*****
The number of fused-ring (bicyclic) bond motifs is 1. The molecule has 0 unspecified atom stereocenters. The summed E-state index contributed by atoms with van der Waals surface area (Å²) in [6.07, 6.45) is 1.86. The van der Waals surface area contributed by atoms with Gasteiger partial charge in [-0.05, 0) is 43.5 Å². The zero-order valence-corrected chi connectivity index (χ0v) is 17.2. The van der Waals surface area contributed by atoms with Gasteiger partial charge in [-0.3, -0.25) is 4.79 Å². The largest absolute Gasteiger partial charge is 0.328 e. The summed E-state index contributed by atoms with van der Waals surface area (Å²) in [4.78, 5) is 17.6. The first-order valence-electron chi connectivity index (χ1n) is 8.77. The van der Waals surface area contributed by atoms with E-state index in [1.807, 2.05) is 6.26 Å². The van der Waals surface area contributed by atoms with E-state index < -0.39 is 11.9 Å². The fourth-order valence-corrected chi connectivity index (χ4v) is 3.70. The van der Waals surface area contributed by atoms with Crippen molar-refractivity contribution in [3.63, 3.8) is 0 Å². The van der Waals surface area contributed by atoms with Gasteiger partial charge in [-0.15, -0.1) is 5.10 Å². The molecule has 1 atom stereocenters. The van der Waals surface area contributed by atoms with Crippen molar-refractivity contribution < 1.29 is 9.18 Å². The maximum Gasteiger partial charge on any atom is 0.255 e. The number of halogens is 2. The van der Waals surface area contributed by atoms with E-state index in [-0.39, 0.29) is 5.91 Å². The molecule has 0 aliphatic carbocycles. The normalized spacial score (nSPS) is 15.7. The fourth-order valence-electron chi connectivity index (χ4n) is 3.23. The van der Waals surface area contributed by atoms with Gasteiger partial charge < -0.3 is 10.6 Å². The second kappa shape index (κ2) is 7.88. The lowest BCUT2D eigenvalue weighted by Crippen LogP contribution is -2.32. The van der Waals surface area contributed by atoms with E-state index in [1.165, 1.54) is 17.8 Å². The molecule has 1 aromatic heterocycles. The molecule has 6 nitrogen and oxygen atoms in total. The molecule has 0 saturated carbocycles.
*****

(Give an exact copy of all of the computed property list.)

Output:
The number of fused-ring (bicyclic) bond motifs is 1. The molecule has 0 unspecified atom stereocenters. The summed E-state index contributed by atoms with van der Waals surface area (Å²) in [6.07, 6.45) is 1.86. The van der Waals surface area contributed by atoms with Gasteiger partial charge in [-0.05, 0) is 43.5 Å². The zero-order valence-corrected chi connectivity index (χ0v) is 17.2. The van der Waals surface area contributed by atoms with Gasteiger partial charge in [-0.3, -0.25) is 4.79 Å². The largest absolute Gasteiger partial charge is 0.328 e. The summed E-state index contributed by atoms with van der Waals surface area (Å²) in [4.78, 5) is 17.6. The first-order valence-electron chi connectivity index (χ1n) is 8.77. The van der Waals surface area contributed by atoms with E-state index in [1.807, 2.05) is 6.26 Å². The van der Waals surface area contributed by atoms with E-state index < -0.39 is 11.9 Å². The fourth-order valence-corrected chi connectivity index (χ4v) is 3.70. The van der Waals surface area contributed by atoms with Crippen molar-refractivity contribution in [3.63, 3.8) is 0 Å². The van der Waals surface area contributed by atoms with Gasteiger partial charge in [-0.15, -0.1) is 5.10 Å². The molecule has 1 atom stereocenters. The van der Waals surface area contributed by atoms with Crippen molar-refractivity contribution < 1.29 is 9.18 Å². The maximum Gasteiger partial charge on any atom is 0.255 e. The number of halogens is 2. The van der Waals surface area contributed by atoms with E-state index in [-0.39, 0.29) is 5.91 Å². The molecule has 0 aliphatic carbocycles. The normalized spacial score (nSPS) is 15.7. The fourth-order valence-electron chi connectivity index (χ4n) is 3.23. The van der Waals surface area contributed by atoms with Gasteiger partial charge < -0.3 is 10.6 Å². The second kappa shape index (κ2) is 7.88. The lowest BCUT2D eigenvalue weighted by Crippen LogP contribution is -2.32. The van der Waals surface area contributed by atoms with E-state index in [1.165, 1.54) is 17.8 Å². The molecule has 1 aromatic heterocycles. The molecule has 6 nitrogen and oxygen atoms in total. The molecule has 0 saturated carbocycles.